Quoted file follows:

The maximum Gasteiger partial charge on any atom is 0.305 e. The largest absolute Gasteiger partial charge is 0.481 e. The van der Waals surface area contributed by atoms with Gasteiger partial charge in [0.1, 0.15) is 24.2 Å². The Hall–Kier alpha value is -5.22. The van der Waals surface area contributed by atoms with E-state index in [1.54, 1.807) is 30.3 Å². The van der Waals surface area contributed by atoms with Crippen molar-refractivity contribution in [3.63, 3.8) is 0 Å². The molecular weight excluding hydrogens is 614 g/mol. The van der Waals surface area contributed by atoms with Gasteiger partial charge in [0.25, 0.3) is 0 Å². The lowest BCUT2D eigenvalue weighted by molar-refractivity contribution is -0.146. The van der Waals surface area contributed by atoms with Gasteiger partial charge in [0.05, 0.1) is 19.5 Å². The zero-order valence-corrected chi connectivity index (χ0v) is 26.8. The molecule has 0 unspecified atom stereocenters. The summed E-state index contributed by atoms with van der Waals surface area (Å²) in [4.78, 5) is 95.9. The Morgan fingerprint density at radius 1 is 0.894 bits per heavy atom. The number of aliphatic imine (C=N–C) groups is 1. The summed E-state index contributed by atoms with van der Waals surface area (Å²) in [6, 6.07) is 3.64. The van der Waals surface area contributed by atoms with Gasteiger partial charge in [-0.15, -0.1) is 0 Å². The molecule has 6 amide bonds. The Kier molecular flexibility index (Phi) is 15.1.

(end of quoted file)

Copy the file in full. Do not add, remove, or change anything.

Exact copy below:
The maximum Gasteiger partial charge on any atom is 0.305 e. The largest absolute Gasteiger partial charge is 0.481 e. The van der Waals surface area contributed by atoms with Gasteiger partial charge in [0.1, 0.15) is 24.2 Å². The Hall–Kier alpha value is -5.22. The van der Waals surface area contributed by atoms with E-state index in [1.54, 1.807) is 30.3 Å². The van der Waals surface area contributed by atoms with Crippen molar-refractivity contribution in [3.63, 3.8) is 0 Å². The molecular weight excluding hydrogens is 614 g/mol. The van der Waals surface area contributed by atoms with Gasteiger partial charge in [0.25, 0.3) is 0 Å². The lowest BCUT2D eigenvalue weighted by molar-refractivity contribution is -0.146. The van der Waals surface area contributed by atoms with Gasteiger partial charge in [0.05, 0.1) is 19.5 Å². The zero-order valence-corrected chi connectivity index (χ0v) is 26.8. The molecule has 0 unspecified atom stereocenters. The summed E-state index contributed by atoms with van der Waals surface area (Å²) in [4.78, 5) is 95.9. The Morgan fingerprint density at radius 1 is 0.894 bits per heavy atom. The number of aliphatic imine (C=N–C) groups is 1. The summed E-state index contributed by atoms with van der Waals surface area (Å²) in [6, 6.07) is 3.64. The van der Waals surface area contributed by atoms with Gasteiger partial charge in [-0.15, -0.1) is 0 Å². The molecule has 6 amide bonds. The Kier molecular flexibility index (Phi) is 15.1.